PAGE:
Tired of exorbitant bank exchange rates when you use your credit card overseas? If you’re frequent travellers like us, you’ll want to skip the long queues at the money changer and opt for a multi-currency digital wallet and card instead. In Singapore, the most popular players are YouTrip, Revolut, and TransferWise. We pit them against each other to find out which is the best for you.

What are they?

Traditional cards from your bank of choice rely of legacy structures that might incur high fees and unfavourable exchange rates. In contrast, multi-currency travel cards are essentially debit cards that are designed for use overseas. The basic premise of one is that they offer better exchange rates with little to no fees, which go up to 6 times cheaper for currency conversation and remittance, through the use of mid-market rates. In other words, your rates are a lot closer to what you’d find on online currency converters like XE.com.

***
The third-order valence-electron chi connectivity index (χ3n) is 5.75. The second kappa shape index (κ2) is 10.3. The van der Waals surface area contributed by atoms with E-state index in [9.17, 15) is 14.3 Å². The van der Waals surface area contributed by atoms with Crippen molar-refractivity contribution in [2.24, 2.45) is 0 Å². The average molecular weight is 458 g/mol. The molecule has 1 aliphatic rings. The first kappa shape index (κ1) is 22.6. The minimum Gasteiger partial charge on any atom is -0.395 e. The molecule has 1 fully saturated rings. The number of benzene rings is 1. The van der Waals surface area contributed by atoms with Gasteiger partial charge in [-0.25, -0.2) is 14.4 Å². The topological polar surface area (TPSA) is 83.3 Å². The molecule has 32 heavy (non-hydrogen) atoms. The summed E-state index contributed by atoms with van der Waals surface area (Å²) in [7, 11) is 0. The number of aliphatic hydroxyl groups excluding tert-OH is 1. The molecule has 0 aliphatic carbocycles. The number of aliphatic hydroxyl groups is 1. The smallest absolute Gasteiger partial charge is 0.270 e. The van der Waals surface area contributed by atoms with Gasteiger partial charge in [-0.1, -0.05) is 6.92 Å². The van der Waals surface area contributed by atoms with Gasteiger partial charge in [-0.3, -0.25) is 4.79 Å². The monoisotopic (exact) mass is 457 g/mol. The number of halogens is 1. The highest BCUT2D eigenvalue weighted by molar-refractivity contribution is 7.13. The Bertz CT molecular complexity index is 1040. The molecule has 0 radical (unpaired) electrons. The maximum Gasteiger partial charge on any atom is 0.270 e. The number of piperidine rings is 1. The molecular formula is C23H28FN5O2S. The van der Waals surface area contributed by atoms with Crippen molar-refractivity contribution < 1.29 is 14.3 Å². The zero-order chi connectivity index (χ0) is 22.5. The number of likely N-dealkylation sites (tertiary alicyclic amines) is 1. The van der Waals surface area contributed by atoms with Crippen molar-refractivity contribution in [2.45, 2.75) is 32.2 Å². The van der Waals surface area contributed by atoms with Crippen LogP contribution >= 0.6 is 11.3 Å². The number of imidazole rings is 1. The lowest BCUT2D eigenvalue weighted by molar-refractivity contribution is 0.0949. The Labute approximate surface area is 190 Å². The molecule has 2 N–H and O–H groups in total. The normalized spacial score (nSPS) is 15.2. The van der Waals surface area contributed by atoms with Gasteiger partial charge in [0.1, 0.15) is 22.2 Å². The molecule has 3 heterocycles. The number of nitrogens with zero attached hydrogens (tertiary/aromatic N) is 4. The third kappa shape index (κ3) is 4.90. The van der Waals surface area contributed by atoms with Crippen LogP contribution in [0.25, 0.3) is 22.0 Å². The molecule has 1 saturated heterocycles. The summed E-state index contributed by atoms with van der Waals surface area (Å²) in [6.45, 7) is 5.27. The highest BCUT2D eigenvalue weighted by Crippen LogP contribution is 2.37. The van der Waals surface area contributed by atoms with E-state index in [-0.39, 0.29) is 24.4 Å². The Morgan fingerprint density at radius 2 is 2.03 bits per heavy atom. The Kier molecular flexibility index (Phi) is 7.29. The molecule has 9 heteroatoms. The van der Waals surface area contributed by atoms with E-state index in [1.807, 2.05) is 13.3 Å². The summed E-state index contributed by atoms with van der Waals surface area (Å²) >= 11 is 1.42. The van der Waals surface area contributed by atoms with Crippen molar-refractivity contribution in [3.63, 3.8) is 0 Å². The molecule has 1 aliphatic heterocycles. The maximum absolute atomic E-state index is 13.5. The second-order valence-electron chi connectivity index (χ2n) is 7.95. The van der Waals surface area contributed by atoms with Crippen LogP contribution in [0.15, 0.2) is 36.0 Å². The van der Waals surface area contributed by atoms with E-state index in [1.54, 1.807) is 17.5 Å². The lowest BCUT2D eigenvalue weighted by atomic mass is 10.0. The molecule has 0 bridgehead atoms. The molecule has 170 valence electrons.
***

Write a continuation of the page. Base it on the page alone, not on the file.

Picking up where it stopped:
So what sets them apart from each other?


First incepted in August 2018, YouTrip lays claim to being the first digital multi-currency travel card in Singapore, and having used YouTrip for around a year now, we love how fuss-free and convenient it is. The company also recently expanded into Thailand through a partnership with local bank Kasikornbank.

A single card lets you carry out everyday transactions through the Mastercard platform in over 150 currencies, with an in-app money changer employing SmartExchange™ technology for 10 currencies, including SGD, HKD, JPY, NZD, GBP, USD, AUD, and EUR. YouTrip is also the only card in this list to not incur any fees whether you’re making overseas transactions, topping up value, or exchanging currency.

Other features:

* Free membership and complimentary first card
* EZ-Link capabilities on public transit within Singapore
* Instant notifications on your phone for every transaction
* Cash withdrawal at Mastercard, Maestro or Cirrus ATMs at wholesale exchange rates for a S$5 fee

What we didn’t quite like: